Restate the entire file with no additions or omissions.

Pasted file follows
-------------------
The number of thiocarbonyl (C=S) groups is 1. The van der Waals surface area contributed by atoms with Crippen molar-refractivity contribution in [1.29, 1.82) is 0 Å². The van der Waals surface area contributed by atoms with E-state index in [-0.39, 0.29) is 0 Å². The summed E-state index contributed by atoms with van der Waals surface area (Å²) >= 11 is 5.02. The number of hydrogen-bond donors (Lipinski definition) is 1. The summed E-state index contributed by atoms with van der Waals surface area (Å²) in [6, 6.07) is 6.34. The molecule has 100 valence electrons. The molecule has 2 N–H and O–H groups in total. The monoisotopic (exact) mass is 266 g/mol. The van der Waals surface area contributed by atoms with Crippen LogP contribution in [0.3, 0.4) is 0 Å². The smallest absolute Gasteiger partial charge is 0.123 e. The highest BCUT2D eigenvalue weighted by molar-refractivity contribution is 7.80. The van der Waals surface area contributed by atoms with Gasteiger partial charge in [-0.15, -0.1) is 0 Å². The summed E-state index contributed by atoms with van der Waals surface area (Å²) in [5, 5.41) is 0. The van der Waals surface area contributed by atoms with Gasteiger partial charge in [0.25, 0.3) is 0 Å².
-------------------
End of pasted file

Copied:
The number of thiocarbonyl (C=S) groups is 1. The van der Waals surface area contributed by atoms with Crippen molar-refractivity contribution in [1.29, 1.82) is 0 Å². The van der Waals surface area contributed by atoms with E-state index in [-0.39, 0.29) is 0 Å². The summed E-state index contributed by atoms with van der Waals surface area (Å²) >= 11 is 5.02. The number of hydrogen-bond donors (Lipinski definition) is 1. The summed E-state index contributed by atoms with van der Waals surface area (Å²) in [6, 6.07) is 6.34. The molecule has 100 valence electrons. The molecule has 2 N–H and O–H groups in total. The monoisotopic (exact) mass is 266 g/mol. The van der Waals surface area contributed by atoms with Crippen LogP contribution in [0.3, 0.4) is 0 Å². The smallest absolute Gasteiger partial charge is 0.123 e. The highest BCUT2D eigenvalue weighted by molar-refractivity contribution is 7.80. The van der Waals surface area contributed by atoms with Gasteiger partial charge in [-0.15, -0.1) is 0 Å². The summed E-state index contributed by atoms with van der Waals surface area (Å²) in [5, 5.41) is 0. The van der Waals surface area contributed by atoms with Gasteiger partial charge in [0.25, 0.3) is 0 Å².